Close look on parainfluenza viral infections

The human parainfluenza viruses can cause various respiratory infections. They are also responsible for causing some lower respiratory tract diseases including bronchiolitis and pneumonia.

The parainfluenza viruses have an incubation period of 2-6 days. The viruses spread from one individual to another via direct exposure or contact with contaminated secretions from the throat or nose. In most cases, children are exposed to most forms of parainfluenza by 5 years of age.

What are the indications?

The usual symptoms that arise in various forms of parainfluenza infections tend to vary from one child to another or from one kind of infection to another:

  • Rapid, noisy or labored breathing
  • Rough, bark-like cough
    Parainfluenza
    The parainfluenza viruses have an incubation period of 2-6 days. The viruses spread from one individual to another via direct exposure or contact with contaminated secretions from the throat or nose.
  • Fever
  • Hoarseness and wheezing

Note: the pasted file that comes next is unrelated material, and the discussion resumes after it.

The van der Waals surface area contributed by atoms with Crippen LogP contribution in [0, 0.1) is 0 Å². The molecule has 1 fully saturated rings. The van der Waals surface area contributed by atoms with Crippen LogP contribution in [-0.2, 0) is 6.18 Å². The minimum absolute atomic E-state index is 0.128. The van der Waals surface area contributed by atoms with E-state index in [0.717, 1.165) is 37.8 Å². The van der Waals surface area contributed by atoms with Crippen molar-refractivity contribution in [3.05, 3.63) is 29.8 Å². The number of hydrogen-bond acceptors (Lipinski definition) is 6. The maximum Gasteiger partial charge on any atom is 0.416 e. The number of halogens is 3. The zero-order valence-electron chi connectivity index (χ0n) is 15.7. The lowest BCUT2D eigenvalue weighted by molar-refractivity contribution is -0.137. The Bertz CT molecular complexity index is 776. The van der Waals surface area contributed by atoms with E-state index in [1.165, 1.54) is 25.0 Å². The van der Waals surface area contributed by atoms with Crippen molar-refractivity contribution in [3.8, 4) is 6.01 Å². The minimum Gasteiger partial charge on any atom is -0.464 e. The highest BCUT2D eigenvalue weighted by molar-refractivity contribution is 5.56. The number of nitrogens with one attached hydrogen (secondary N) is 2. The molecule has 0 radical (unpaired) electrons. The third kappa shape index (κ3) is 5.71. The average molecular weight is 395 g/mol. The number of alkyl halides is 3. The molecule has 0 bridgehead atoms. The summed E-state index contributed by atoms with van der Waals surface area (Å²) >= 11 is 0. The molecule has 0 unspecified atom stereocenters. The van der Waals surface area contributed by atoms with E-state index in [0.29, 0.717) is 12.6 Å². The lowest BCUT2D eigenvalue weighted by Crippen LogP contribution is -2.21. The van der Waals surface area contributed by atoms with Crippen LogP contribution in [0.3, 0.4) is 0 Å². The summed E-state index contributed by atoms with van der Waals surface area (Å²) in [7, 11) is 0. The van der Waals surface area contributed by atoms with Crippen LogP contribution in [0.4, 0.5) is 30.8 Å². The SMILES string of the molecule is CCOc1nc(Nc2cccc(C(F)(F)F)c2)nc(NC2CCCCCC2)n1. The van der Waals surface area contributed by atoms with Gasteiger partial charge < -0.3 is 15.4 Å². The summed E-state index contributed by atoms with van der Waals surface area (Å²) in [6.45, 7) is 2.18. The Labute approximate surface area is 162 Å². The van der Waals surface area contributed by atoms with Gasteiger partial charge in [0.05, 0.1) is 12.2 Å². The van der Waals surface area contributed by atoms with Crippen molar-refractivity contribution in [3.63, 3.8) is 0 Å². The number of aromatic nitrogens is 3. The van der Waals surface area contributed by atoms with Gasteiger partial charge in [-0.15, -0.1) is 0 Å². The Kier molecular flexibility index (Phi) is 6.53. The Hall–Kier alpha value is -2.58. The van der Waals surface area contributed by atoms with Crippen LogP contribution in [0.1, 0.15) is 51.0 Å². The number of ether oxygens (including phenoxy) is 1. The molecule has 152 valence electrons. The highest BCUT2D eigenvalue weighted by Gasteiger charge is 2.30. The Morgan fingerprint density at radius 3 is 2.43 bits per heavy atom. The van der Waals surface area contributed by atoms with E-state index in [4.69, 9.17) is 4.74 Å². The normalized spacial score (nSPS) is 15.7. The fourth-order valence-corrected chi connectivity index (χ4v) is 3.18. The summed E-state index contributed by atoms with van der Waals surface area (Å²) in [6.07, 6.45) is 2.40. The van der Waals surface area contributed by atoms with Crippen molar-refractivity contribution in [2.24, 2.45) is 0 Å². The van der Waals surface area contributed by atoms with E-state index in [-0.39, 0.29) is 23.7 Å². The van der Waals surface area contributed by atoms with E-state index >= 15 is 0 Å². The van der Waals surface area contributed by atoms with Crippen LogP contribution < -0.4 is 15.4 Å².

• Cough
  • Runny nose
  • Eye redness
  • Diarrhea
  • Vomiting
  • Diminished appetite

Management

The management of viral ailments including those triggered by the parainfluenza viruses must not involve any antibiotics. Most cases of infections do not require a specific treatment aside from alleviating the symptoms and ensuring that the child is comfortable until he/she feels better. Remember that the illness eventually settles on its own. Antibiotics are only used if a secondary bacterial infection develops.

A doctor should be consulted if a child with fever must be given acetaminophen to lower the body temperature. In addition, make sure that the child is given enough fluids to drink. The supportive therapies are specific to the infection present.

Prevention

During the initial few periods of life, infants are given protection against some types of parainfluenza due to the antibodies from the mother.

Children must not be exposed to others who have viral infections especially in the initial and highly infectious stages. Regular hand washing is vital in lowering the chances of spreading most viral infections.

A vaccine from parainfluenza viruses is not yet available, but vaccines against the viral types are currently under development.

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